Food & Drink: Take your hat off to Benito's tweet deal

Mexican restaurant brand Benito's Hat wanted to create a big buzz on a small budget. Unity came up with an integrated three-day campaign combining a social media 'tweets for eats' competition, media relations and amplification of an in-store promotion.

Campaign: Tweets for Eats
Client: Benito's Hat
PR team: Unity
Timescale: October-December 2011
Budget: £12,500



  • To drive buzz for Benito's Hat
  • To increase Twitter followers
  • To increase sales.

Strategy and plan

Benito's Hat has three restaurants in London - Covent Garden, Goodge Street and Oxford Circus. Unity identified the brand's target audience as young professionals working in creative industries such as advertising, PR, marketing and media.

Unity spotted that members of this group often had a competitive nature and a desire for social recognition among their peers. Based on this observation, the team proposed a campaign that put these characteristics at its core.

By a stroke of luck, the Mexican celebration of Day of the Dead - or Dia de los Muertos - was approaching, so Unity recommended using this calendar hook to anchor its activity.

The agency launched a 'Tweets for Eats' competition, encouraging offices in central London to tweet 'give me a free burrito' to @benitoschat using #dayofthedead and their #officename as hashtags.

The offices were in competition with each other - the more tweets an office sent, the more likely it was to win burrito meals. These tweets effectively 'steered', in real time, a food delivery car (Day of the Dead Karma Kar) to their office. As well as office workers, the Twitter profiles of media outlets were contacted to spread news of the promotion.

To drive people in-store, Londoners received 50 per cent off their main meal if they visited in Day of the Dead fancy dress such as skull face-painting, Hawaiian shirts, garlands of marigolds and top hats. Additionally, if someone spotted the Karma Kar on its way around London, took a picture of it and then presented it in-store, they could receive money off their meal.

A targeted programme of media relations accompanied the social media campaign. Media targets included all online London-centric titles that feature quirky stories, and eating and drinking articles, as well as marketing trade titles.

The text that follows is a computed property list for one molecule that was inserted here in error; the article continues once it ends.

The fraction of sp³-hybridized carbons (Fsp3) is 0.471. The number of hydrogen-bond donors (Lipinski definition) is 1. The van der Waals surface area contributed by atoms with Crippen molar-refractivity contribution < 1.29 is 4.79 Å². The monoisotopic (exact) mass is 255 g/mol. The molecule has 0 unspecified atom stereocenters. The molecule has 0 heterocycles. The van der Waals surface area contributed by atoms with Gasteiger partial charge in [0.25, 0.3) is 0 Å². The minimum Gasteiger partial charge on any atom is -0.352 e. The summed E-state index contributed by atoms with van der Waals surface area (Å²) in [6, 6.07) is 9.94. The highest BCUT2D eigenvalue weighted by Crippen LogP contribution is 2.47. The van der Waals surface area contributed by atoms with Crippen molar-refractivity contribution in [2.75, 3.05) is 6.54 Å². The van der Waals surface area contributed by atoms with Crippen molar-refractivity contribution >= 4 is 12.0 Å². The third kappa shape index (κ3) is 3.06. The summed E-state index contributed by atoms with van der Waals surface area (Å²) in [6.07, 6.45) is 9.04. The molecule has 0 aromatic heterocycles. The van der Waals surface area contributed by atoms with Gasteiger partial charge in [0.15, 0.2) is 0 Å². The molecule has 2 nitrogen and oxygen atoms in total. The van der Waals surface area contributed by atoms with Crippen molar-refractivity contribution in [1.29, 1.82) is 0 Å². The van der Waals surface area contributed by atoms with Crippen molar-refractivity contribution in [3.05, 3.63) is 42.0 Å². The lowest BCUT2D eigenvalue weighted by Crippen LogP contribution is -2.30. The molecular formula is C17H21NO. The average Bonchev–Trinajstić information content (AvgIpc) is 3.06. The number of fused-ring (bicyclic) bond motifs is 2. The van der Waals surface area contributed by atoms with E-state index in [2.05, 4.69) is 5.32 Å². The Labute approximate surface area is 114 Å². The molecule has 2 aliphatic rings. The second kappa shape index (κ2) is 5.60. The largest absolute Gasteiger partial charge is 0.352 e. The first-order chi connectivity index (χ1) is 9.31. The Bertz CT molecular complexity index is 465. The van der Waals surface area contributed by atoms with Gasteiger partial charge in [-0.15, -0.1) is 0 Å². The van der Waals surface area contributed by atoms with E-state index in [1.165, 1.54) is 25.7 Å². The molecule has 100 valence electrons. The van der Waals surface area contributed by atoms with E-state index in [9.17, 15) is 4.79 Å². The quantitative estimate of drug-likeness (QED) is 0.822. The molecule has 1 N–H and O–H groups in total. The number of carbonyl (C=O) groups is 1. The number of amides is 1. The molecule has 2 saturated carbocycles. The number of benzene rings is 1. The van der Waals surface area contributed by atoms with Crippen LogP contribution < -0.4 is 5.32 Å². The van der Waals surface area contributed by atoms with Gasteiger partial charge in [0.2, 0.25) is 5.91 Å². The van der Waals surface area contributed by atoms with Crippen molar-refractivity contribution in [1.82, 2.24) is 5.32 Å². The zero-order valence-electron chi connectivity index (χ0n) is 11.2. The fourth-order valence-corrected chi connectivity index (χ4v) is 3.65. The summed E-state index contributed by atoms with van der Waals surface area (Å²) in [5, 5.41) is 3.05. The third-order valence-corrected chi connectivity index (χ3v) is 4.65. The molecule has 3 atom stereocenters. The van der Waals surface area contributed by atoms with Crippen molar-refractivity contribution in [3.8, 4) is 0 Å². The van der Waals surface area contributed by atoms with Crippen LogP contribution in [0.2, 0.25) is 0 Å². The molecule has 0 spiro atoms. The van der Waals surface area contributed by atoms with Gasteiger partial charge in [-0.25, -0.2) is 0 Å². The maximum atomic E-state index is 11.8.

Meanwhile, as the campaign progressed, burritos were delivered to the breakfast show teams on Capital FM, Radio 1, 1xtra, Xfm, Heart, LBC and Absolute Radio to further drive buzz via the airwaves, as well as on Twitter.

Measurement and evaluation

By day three of the campaign, it had become the number three trending topic in the UK. With more than 2,000 Twitter mentions of the competition and #dayofthedead, there were also tweets from Dougie Poynter from McFly (419,000 followers) and Lisa Snowdon from Capital FM (49,000 followers). Unity secured 14 pieces of coverage including in the Metro and AnOther Magazine.


The campaign helped Benito's Hat to achieve a sales increase of 25 per cent.




I liked this campaign - and testament to its success was the fact that the whole Clarion office got involved and won some burritos.

Unity was intelligent and strategic in identifying a sweet-spot target audience and its motivations (agencies are competitive, chat in the office about fun online offers and are big tweeters).

It also demonstrated a good understanding of Twitter in using minimal incentives (free burritos delivered) for maximum results (great sales uplift and good online buzz and traditional media).

'Tweets For Eats' was a punchy concept, but I wonder if the campaign could have been even stronger if Unity had stuck just to that theme rather than introducing the Karma Kar (hard to understand the relevance) and even the Day Of The Dead itself (not that well known in the UK).

When one creates too many new names there is always a danger of the main client brand being overshadowed.

Money saved from these extra elements could have funded a longer social media programme.

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